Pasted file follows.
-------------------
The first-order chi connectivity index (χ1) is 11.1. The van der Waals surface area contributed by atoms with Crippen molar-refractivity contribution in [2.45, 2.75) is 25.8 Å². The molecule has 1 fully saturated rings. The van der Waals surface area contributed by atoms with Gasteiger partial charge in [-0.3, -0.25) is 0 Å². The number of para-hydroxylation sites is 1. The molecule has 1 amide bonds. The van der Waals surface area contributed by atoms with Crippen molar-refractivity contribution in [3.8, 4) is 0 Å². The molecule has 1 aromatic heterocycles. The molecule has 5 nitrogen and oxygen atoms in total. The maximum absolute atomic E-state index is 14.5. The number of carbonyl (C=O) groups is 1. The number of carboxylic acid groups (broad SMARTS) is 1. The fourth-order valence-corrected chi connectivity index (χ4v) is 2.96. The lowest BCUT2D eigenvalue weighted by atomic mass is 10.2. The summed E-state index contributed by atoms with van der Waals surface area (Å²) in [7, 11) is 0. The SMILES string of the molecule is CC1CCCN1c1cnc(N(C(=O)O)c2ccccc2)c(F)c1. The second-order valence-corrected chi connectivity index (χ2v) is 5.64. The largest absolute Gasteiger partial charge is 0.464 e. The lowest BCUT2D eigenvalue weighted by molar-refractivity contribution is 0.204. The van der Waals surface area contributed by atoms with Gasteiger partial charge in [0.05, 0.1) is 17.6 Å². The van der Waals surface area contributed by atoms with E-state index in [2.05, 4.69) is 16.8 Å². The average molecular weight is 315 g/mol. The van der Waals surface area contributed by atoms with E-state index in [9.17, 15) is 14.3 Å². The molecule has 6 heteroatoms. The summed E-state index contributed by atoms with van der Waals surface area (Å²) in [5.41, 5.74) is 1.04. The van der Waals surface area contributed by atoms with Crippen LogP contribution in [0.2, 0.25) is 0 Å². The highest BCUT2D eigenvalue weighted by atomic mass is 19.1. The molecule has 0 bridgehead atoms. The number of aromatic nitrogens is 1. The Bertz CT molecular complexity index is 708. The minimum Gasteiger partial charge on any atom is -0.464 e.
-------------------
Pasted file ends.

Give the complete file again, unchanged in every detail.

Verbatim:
The first-order chi connectivity index (χ1) is 11.1. The van der Waals surface area contributed by atoms with Crippen molar-refractivity contribution in [2.45, 2.75) is 25.8 Å². The molecule has 1 fully saturated rings. The van der Waals surface area contributed by atoms with Gasteiger partial charge in [-0.3, -0.25) is 0 Å². The number of para-hydroxylation sites is 1. The molecule has 1 amide bonds. The van der Waals surface area contributed by atoms with Crippen molar-refractivity contribution in [3.8, 4) is 0 Å². The molecule has 1 aromatic heterocycles. The molecule has 5 nitrogen and oxygen atoms in total. The maximum absolute atomic E-state index is 14.5. The number of carbonyl (C=O) groups is 1. The number of carboxylic acid groups (broad SMARTS) is 1. The fourth-order valence-corrected chi connectivity index (χ4v) is 2.96. The lowest BCUT2D eigenvalue weighted by atomic mass is 10.2. The summed E-state index contributed by atoms with van der Waals surface area (Å²) in [7, 11) is 0. The SMILES string of the molecule is CC1CCCN1c1cnc(N(C(=O)O)c2ccccc2)c(F)c1. The second-order valence-corrected chi connectivity index (χ2v) is 5.64. The largest absolute Gasteiger partial charge is 0.464 e. The lowest BCUT2D eigenvalue weighted by molar-refractivity contribution is 0.204. The van der Waals surface area contributed by atoms with Gasteiger partial charge in [0.05, 0.1) is 17.6 Å². The van der Waals surface area contributed by atoms with E-state index in [2.05, 4.69) is 16.8 Å². The average molecular weight is 315 g/mol. The van der Waals surface area contributed by atoms with E-state index in [9.17, 15) is 14.3 Å². The molecule has 6 heteroatoms. The summed E-state index contributed by atoms with van der Waals surface area (Å²) in [5.41, 5.74) is 1.04. The van der Waals surface area contributed by atoms with Crippen LogP contribution in [0.2, 0.25) is 0 Å². The highest BCUT2D eigenvalue weighted by atomic mass is 19.1. The molecule has 0 bridgehead atoms. The number of aromatic nitrogens is 1. The Bertz CT molecular complexity index is 708. The minimum Gasteiger partial charge on any atom is -0.464 e.